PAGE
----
With the publishing world having changed so much over the last decade or so, do you think it’s even possible to follow the old-school template for becoming a successful author these days?
I’m not sure what the “old-school” template was. From hearing stories about some of the hugely successful “old-school” writers, many claim a lot of their success was based on luck as anything else. I don’t know how true that is, but I do know that publishing is changing at such a huge pace these days that nothing is certain. What worked six months ago, doesn’t work now, or at least it doesn’t work in quite the same way. I know this has a lot of writers and publishers freaking out to varying degrees. I find it exciting. It’s open game for new ideas. We’re in a place where people can’t say, “Don’t do that; it’s a bad idea,” without looking more than just a little ignorant, because a lot of people are trying and succeeding with ideas that are so far outside the box, that Schrodinger might as well not exist.
What’s the storybook ending for your writing career? If your wildest dreams came true, where would you be as an author ten years from now?
Pretty simple, actually. I’d love to be writing and selling more books. Put my kids through college on royalty checks alone. Go to all the conventions that I’d like. Maybe be a guest of honor somewhere. The really wildest would be a Hugo nomination. That would be cool.
My wildest dreams, the ones that bend the fabric of reality as we see them today, aren’t about me. I’d like to see a change to SFWA that would allow for self-published writers to become members. I’d like to see a self-published category added to the Hugo, Nebula, and World Fantasy awards. We get a lot of flak for having some really bad stuff out there in the self-pub world, but we have some really innovative work as well…some of it better quality than what I’ve seen coming out of traditional publishing. On the other side of that coin, traditional publishing hasn’t always knocked it out of the park.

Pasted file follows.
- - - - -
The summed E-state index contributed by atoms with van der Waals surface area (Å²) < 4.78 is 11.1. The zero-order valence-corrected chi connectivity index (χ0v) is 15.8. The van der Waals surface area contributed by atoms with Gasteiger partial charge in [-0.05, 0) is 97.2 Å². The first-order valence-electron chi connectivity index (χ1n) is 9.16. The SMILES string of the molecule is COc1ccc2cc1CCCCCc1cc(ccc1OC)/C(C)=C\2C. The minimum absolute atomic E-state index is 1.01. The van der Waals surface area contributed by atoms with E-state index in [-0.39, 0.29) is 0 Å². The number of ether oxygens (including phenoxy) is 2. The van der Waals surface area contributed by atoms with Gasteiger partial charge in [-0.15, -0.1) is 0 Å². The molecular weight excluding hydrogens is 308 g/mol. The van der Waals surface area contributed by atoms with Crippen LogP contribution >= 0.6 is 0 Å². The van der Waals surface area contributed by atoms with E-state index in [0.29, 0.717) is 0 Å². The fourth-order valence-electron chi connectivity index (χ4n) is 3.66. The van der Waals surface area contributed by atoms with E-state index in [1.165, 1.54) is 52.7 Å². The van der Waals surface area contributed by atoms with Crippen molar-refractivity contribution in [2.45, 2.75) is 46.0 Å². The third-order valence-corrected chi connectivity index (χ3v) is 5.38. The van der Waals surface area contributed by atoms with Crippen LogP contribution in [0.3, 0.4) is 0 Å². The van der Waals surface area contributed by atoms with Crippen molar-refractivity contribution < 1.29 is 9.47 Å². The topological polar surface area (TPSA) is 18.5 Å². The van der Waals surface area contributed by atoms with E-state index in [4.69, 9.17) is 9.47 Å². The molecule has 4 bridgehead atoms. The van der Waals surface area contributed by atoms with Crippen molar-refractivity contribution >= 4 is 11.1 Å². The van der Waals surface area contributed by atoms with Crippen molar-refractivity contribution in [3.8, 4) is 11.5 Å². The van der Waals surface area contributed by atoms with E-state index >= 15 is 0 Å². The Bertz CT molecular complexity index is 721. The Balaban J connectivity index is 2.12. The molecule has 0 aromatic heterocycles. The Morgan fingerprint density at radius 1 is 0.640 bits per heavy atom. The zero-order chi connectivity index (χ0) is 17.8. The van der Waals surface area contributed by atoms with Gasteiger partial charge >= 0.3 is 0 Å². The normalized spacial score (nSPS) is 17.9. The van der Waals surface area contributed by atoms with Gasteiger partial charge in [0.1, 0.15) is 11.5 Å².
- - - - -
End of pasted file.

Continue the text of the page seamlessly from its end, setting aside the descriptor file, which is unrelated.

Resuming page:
It’s not so easy becoming a successful author. Why do you bother?
Beats a cubicle? I can’t remember a time in my life when I didn’t want to be a writer. I’m stubborn, and I don’t want any of those people from my past who said, “Don’t quit your day job,” to be right.
Mostly though, it’s the same reason I do the storytelling show, and the same reason I will keep doing the storytelling show, even if I make it really big, like Brandon Sanderson, George R.R. Martin, or Pat Rothfuss level of big… I have people who come to my shows, sometimes driving hours out of their way, year after year, to come and see me spin my tales. I see kids’ eyes light up with delight both during my show and afterward when their parents buy them one of my books and I sign it for them. I don’t draw as huge a crowd as some of the flashier acts, like the joust, and I may not have as wide a readership as some other writers, but my fans, both of the show and my books, find joy in the work I produce. They let me know this year after year and book after book. If I decided not to bother, I’d be letting them down. At this point, I don’t think I could bring myself to do that.
That’s awesome. Anything else you want to sound off on?
This is for readers: If you like a writer, any writer, take the time to write a review on Amazon, Goodreads, or just post something like, “Hey, I just read this awesome book,” on Facebook, Twitter, or your preferred social media. More than ever before, we writers depend on word of mouth from our readers to get the word out about our books. Those reviews and shout-outs help more than readers will possibly ever know.
Indeed! Thanks for your time and insights.